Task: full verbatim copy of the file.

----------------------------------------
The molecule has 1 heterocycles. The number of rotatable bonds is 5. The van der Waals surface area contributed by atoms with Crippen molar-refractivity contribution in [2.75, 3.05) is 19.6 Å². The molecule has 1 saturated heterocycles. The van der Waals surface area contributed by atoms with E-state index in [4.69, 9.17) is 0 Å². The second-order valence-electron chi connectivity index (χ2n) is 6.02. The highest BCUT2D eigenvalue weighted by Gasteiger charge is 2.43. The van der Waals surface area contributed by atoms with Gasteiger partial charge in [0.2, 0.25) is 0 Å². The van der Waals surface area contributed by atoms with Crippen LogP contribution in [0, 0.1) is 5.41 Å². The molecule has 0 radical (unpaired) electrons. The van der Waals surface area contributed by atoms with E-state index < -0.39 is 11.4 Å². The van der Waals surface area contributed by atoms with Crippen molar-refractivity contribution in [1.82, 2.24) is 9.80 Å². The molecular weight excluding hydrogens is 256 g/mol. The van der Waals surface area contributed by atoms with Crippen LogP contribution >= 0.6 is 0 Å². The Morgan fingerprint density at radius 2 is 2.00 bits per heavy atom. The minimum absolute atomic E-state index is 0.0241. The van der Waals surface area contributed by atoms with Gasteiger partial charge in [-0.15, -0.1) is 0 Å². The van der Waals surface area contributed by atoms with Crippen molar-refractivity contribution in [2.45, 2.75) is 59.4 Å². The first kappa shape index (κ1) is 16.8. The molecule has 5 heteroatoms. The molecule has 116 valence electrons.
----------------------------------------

The molecule has 1 heterocycles. The number of rotatable bonds is 5. The van der Waals surface area contributed by atoms with Crippen molar-refractivity contribution in [2.75, 3.05) is 19.6 Å². The molecule has 1 saturated heterocycles. The van der Waals surface area contributed by atoms with E-state index in [4.69, 9.17) is 0 Å². The second-order valence-electron chi connectivity index (χ2n) is 6.02. The highest BCUT2D eigenvalue weighted by Gasteiger charge is 2.43. The van der Waals surface area contributed by atoms with Gasteiger partial charge in [0.2, 0.25) is 0 Å². The van der Waals surface area contributed by atoms with Crippen LogP contribution in [0, 0.1) is 5.41 Å². The molecule has 0 radical (unpaired) electrons. The van der Waals surface area contributed by atoms with E-state index < -0.39 is 11.4 Å². The van der Waals surface area contributed by atoms with Crippen molar-refractivity contribution in [1.82, 2.24) is 9.80 Å². The molecular weight excluding hydrogens is 256 g/mol. The van der Waals surface area contributed by atoms with Crippen LogP contribution >= 0.6 is 0 Å². The Morgan fingerprint density at radius 2 is 2.00 bits per heavy atom. The minimum absolute atomic E-state index is 0.0241. The van der Waals surface area contributed by atoms with Gasteiger partial charge in [-0.15, -0.1) is 0 Å². The van der Waals surface area contributed by atoms with Crippen molar-refractivity contribution in [2.45, 2.75) is 59.4 Å². The first kappa shape index (κ1) is 16.8. The molecule has 5 heteroatoms. The molecule has 116 valence electrons.